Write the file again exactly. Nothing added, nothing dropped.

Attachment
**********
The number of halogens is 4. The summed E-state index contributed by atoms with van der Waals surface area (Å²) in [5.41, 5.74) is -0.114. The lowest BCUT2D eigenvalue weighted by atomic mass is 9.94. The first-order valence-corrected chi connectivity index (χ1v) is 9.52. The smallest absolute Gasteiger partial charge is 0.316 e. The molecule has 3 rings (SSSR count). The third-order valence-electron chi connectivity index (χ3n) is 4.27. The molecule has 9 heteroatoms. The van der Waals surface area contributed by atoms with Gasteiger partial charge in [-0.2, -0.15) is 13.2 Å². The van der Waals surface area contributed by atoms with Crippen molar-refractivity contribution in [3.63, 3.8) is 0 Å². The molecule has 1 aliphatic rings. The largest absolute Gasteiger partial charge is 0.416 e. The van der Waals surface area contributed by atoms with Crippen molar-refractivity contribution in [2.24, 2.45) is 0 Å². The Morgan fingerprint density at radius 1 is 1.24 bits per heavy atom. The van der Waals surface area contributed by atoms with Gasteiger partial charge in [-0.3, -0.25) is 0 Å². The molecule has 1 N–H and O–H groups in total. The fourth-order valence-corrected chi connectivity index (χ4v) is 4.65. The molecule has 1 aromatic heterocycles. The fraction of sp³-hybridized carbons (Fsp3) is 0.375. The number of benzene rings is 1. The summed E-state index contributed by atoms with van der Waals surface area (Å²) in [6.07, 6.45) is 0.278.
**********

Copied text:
The number of halogens is 4. The summed E-state index contributed by atoms with van der Waals surface area (Å²) in [5.41, 5.74) is -0.114. The lowest BCUT2D eigenvalue weighted by atomic mass is 9.94. The first-order valence-corrected chi connectivity index (χ1v) is 9.52. The smallest absolute Gasteiger partial charge is 0.316 e. The molecule has 3 rings (SSSR count). The third-order valence-electron chi connectivity index (χ3n) is 4.27. The molecule has 9 heteroatoms. The van der Waals surface area contributed by atoms with Gasteiger partial charge in [-0.2, -0.15) is 13.2 Å². The van der Waals surface area contributed by atoms with Crippen molar-refractivity contribution in [3.63, 3.8) is 0 Å². The molecule has 1 aliphatic rings. The largest absolute Gasteiger partial charge is 0.416 e. The van der Waals surface area contributed by atoms with Crippen molar-refractivity contribution in [2.24, 2.45) is 0 Å². The Morgan fingerprint density at radius 1 is 1.24 bits per heavy atom. The van der Waals surface area contributed by atoms with Gasteiger partial charge in [-0.3, -0.25) is 0 Å². The molecule has 1 N–H and O–H groups in total. The fourth-order valence-corrected chi connectivity index (χ4v) is 4.65. The molecule has 1 aromatic heterocycles. The fraction of sp³-hybridized carbons (Fsp3) is 0.375. The number of benzene rings is 1. The summed E-state index contributed by atoms with van der Waals surface area (Å²) in [6.07, 6.45) is 0.278.